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Phala Phala down: ANC foils parliamentary probe into Ramaphosa scandal despite united opposition

Phala Phala down: ANC foils parliamentary probe into Ramaphosa scandal despite united opposition
President Cyril Ramaphosa. (Photo: Gallo Images / Die Burger / Jaco Marais)

Wednesday was not the day the National Assembly came down in favour of a parliamentary probe into the stolen forex saga at President Cyril Ramaphosa’s Phala Phala game farm, as DA leader John Steenhuisen, backed by seven other opposition parties, had requested.

With a vote of 204 against and 135 for, the ANC used its numbers in the House to defeat a motion for a special parliamentary investigation into the Phala Phala farm forex saga, “in line with its constitutional obligations to maintain oversight of and to ensure that all organs of state are accountable to it”, as the Order Paper put it, also regarding the role of several departments and entities, from the SA Police Service to the State Security Agency.

An innocent man should never be afraid of the truth. And an innocent president should never be afraid of Parliament,” DA leader John Steenhuisen had said in urging all MPs to support the proposed multiparty ad hoc committee.

Referencing the scathing findings over tepid parliamentary oversight made in the State Capture commission report, he said Parliament was again at a crossroads after assurances that never again would the national legislature be disempowered.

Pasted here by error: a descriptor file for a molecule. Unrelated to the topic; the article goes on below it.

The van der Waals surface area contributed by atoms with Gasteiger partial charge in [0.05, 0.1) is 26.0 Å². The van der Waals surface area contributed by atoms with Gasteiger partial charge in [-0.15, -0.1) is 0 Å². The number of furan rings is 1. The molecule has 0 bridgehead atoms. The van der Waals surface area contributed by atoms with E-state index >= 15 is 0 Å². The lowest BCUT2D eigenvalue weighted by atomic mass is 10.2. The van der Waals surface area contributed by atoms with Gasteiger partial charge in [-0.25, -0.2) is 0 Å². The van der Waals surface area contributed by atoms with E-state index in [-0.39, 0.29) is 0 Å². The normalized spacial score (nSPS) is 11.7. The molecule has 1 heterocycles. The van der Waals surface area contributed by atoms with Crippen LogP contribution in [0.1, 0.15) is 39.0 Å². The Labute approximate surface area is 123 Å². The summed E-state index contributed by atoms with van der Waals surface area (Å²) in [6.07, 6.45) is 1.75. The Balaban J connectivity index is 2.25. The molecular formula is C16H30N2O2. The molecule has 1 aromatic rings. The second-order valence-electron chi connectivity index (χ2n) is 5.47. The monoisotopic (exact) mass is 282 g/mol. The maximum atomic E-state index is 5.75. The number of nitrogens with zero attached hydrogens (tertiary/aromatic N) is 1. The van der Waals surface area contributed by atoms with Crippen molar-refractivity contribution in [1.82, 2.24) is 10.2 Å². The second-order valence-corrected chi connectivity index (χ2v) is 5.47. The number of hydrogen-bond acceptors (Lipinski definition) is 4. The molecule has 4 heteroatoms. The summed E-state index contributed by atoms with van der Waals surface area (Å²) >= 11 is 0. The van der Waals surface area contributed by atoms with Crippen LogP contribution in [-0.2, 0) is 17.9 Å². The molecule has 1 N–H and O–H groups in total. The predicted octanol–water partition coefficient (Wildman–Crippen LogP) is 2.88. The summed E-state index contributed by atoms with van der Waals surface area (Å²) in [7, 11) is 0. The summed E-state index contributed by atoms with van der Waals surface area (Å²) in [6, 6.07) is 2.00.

“And yet, here we are again. What has really changed? Then it was Nkandla. Now it’s Phala Phala. Then it was fire pools and cattle kraals. Now it’s couches stuffed with dollars. Then it was President Jacob Zuma. Now it’s President Cyril Ramaphosa.

“But it is the exact same [ANC] modus operandi: as long as you have the numbers in Parliament, you can make any scandal go away.”

In the declarations — a time-limited statement from each represented political party, rather than a debate — only the Good party, National Freedom Party and Al Jama-ah opposed the ad hoc committee with the ANC.

“The ANC is convinced that the proposed ad hoc committee is an attempt to launch a reactionary coup intended to hijack democratic institutions and processes to satisfy the narrow political interests of racist, right-wing parties,” said ANC MP Khaya Magaxa, the public enterprises committee chairperson.

Describing the resolution as “opportunistic”, “combative” and “fact-bending”, he said it “has a hidden predetermined conclusion that the President is guilty”. He said it clashed with various processes still under way. “It gives the impression the National Assembly is willing to interfere…” to cause confusion.

The tone seems to channel the regime change and opposition coup d’etat talk from senior ANC officials and leaders that infused the August 2017 secret ballot no-confidence motion against then president Jacob Zuma. Arguments of non-interference in pending processes were also raised to kick-to-touch calls for State Capture parliamentary probes — at least until mid-2017 — as testimony before the Zondo commissioner showed.

Read more in Daily Maverick: Parliament between the cracks of political will and constitutional duties – must do better